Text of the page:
1. Bill Marx, Arts Fuse Editor on April 22, 2016 at 11:48 pm

    I just came back from seeing Historia de Amor and felt such a strong dislike for the show that I must warn readers away. Bob is very, very wrong here (Baudelaire in a pig’s eye), aside from being excited by the cinematic, multi-screen, virtual reality technique used by Chile’s Teatrocinema in the production. But beneath the visual sophistication is a disturblingly misogynistic vision. Attempts to explain away the show’s anti-female barbarity by suggesting that it is some sort of political/feminist allegory (Chilean dictatorship, protesting the abuse of women) won’t fly. These facile excuses can’t cover up the narrative’s elemental inhumanity, its depiction of a rape fantasy in which the victim apparently becomes complicit in (perhaps responsible for?) her degradation.

    Historia de Amor is told from the point of view of a sociopath who repeatedly rapes a young woman — all the while stalking and physically abusing her. His victim is not given a voice; we are stuck, for about an hour and forty minutes, in the boring consciousness of an emotionally desiccated monomaniac (we are far from Dostoevsky here, closer to pornography). We have to guess at just what motivates the woman’s slow descent into Stockhausen syndrome. It is her voicelessness (a choice made by the creators) that is unforgivable. I usually welcome theater works that challenge audiences — but when the company writes in the program that this is “an attempt to encompass humanity’s darkest impulses, but also our collective drive toward acceptance and love” it can only be talking about the banal male character — the female character is reduced to mute victimhood, passively surrendering to her fate. Perhaps society has abandoned her — but so has Teatrocinema, compounding the crime with exploitation.

    If Arts Emerson wants to get audiences talking about the opportunistic politics of art, virulent misogyny, and the cultural blindness of major artistic institutions, so be it. But at the talkback with the director and artists on the night of the production I attended, none of those issues were brought up. Just questions about Teatrocinema’s razzle-dazzle techniques. Perhaps no one dared to address the distasteful elephant in the room – the reasons for creating the pernicious drivel we had just seen.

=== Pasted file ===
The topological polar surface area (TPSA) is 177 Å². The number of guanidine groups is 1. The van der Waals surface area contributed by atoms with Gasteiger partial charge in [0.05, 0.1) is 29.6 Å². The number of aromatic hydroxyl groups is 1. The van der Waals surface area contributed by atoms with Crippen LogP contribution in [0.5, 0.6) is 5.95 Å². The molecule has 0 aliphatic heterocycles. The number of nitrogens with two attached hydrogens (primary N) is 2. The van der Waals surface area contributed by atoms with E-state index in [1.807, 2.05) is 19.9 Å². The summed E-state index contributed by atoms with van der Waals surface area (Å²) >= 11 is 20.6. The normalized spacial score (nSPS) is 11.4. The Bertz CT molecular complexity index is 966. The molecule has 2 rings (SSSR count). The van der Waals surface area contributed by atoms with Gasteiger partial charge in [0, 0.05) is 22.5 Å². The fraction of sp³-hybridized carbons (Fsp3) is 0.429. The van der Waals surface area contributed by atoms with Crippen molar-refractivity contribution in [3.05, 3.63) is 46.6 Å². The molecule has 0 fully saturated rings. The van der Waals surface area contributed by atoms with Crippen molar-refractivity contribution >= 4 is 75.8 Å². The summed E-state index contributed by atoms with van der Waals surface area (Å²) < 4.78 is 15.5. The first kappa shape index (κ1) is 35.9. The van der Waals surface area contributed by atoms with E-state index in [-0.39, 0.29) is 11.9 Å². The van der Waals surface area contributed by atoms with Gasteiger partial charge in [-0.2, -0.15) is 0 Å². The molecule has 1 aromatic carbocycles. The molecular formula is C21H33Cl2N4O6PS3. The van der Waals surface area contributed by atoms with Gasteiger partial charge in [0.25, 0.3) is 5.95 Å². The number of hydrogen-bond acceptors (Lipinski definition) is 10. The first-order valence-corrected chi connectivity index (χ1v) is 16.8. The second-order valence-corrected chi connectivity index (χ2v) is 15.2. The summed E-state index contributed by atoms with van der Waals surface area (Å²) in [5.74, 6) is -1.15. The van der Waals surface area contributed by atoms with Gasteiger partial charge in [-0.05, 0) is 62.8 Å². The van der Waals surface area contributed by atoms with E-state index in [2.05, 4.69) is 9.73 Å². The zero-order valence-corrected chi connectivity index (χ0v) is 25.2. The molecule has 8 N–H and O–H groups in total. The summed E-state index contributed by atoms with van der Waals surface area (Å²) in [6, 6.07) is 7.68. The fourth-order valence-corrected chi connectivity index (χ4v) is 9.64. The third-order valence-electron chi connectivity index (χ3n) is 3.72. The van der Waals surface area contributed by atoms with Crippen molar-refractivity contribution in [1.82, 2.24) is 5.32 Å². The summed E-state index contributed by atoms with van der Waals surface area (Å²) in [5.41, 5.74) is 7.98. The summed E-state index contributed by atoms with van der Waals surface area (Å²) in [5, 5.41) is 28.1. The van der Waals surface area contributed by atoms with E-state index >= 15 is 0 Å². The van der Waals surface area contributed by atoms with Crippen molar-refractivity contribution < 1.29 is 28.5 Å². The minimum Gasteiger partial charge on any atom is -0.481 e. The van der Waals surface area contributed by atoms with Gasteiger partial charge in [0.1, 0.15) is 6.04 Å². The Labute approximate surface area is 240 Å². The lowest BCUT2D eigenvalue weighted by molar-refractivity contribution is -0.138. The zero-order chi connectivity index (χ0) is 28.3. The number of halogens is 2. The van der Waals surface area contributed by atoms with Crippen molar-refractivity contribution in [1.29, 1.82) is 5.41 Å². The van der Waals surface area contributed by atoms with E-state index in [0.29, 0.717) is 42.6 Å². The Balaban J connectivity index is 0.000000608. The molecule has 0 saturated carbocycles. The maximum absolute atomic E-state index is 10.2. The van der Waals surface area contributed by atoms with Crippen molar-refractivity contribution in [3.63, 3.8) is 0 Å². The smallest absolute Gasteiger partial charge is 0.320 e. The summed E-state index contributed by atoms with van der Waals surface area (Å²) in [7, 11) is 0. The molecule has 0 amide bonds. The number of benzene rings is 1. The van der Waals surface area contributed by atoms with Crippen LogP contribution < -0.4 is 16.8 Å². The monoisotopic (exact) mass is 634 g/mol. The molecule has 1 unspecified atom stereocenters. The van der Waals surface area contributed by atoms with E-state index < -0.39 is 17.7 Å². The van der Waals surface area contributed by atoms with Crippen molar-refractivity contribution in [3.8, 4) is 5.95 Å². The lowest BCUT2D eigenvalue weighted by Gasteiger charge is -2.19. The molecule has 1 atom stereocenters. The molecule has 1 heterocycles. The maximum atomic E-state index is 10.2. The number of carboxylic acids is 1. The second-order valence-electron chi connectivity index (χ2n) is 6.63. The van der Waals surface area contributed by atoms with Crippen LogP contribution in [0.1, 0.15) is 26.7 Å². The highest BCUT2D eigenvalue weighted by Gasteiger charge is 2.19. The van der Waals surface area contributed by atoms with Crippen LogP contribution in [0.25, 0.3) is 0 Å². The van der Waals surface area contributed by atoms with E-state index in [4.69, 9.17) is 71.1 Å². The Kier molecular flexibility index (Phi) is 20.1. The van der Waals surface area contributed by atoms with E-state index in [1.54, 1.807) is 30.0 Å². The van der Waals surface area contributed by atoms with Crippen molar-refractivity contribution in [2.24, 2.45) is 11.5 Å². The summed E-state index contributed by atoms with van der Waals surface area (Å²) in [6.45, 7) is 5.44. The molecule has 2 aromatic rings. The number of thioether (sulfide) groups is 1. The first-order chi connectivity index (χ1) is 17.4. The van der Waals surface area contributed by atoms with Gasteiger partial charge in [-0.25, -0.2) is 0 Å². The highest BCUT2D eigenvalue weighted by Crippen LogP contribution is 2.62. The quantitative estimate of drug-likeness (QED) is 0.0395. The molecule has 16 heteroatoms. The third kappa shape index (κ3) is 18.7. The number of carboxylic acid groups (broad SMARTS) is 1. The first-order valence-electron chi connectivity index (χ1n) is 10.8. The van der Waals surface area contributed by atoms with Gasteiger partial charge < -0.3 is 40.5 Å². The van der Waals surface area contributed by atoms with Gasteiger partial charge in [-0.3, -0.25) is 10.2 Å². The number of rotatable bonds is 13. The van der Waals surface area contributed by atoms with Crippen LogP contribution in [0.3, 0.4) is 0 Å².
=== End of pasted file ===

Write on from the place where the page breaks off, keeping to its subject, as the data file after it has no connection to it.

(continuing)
• Ami Albernaz on April 23, 2016 at 1:43 pm

      I saw last night’s performance, and I agree with your comments, Bill. The visual aspects were very impressive, but the underlying story and Sofia’s passivity and objectification were maddening.

      • Bill Marx, Arts Fuse Editor on April 24, 2016 at 11:14 am

        Thanks — I would add that it is not just Sofia’s passivity that is troublesome. It is that we are not given the chance to understand her actions because, unlike the male, we are not taken into her thoughts. I want to understand why a woman would do what she does in this play — but we are denied that. It is easier to turn her into creature to be tormented without the dignity of a voice …

  2. Ian Thal on April 27, 2016 at 11:21 am

    I was intrigued by the promotional materials surrounding the design (especially since I am fascinated by the comics medium — something I should make a point of writing about in the future) but was unable to attend the press opening due to personal commitments.

    Consequently, reading Bob’s review and Bill’s response, I am reminded of critical discussions about the comic book medium: Alan Moore is often credited with bringing a new literary sophistication to the medium — often by deconstructing the conventions of the more popular genres or by examining the consequences of violence and power — but the only lesson most of his imitators learned was to cater to the adolescent male gaze with more graphic violence and blatant misogyny.

Leave a Comment

Recent Posts